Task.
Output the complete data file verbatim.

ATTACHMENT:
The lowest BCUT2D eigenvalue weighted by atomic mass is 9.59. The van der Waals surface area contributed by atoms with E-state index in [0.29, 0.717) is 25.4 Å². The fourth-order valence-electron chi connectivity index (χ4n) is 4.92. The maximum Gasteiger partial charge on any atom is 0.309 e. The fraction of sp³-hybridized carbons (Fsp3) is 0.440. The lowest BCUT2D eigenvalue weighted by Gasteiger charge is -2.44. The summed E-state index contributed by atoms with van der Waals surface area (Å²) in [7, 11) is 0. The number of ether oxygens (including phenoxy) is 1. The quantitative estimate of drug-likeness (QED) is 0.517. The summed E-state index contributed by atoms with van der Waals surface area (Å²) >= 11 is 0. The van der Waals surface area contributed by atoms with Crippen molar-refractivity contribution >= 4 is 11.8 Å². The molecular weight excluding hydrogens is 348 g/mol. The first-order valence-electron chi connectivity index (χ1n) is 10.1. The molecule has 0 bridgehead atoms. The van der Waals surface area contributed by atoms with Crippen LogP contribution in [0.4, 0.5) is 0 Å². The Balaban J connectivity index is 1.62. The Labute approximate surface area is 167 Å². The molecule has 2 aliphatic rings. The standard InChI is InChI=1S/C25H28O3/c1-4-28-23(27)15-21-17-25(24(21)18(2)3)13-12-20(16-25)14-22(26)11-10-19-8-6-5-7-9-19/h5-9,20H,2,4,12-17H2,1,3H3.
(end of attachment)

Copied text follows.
The lowest BCUT2D eigenvalue weighted by atomic mass is 9.59. The van der Waals surface area contributed by atoms with E-state index in [0.29, 0.717) is 25.4 Å². The fourth-order valence-electron chi connectivity index (χ4n) is 4.92. The maximum Gasteiger partial charge on any atom is 0.309 e. The fraction of sp³-hybridized carbons (Fsp3) is 0.440. The lowest BCUT2D eigenvalue weighted by Gasteiger charge is -2.44. The summed E-state index contributed by atoms with van der Waals surface area (Å²) in [7, 11) is 0. The number of ether oxygens (including phenoxy) is 1. The quantitative estimate of drug-likeness (QED) is 0.517. The summed E-state index contributed by atoms with van der Waals surface area (Å²) >= 11 is 0. The van der Waals surface area contributed by atoms with Crippen molar-refractivity contribution >= 4 is 11.8 Å². The molecular weight excluding hydrogens is 348 g/mol. The first-order valence-electron chi connectivity index (χ1n) is 10.1. The molecule has 0 bridgehead atoms. The van der Waals surface area contributed by atoms with Crippen LogP contribution in [0.4, 0.5) is 0 Å². The Balaban J connectivity index is 1.62. The Labute approximate surface area is 167 Å². The molecule has 2 aliphatic rings. The standard InChI is InChI=1S/C25H28O3/c1-4-28-23(27)15-21-17-25(24(21)18(2)3)13-12-20(16-25)14-22(26)11-10-19-8-6-5-7-9-19/h5-9,20H,2,4,12-17H2,1,3H3.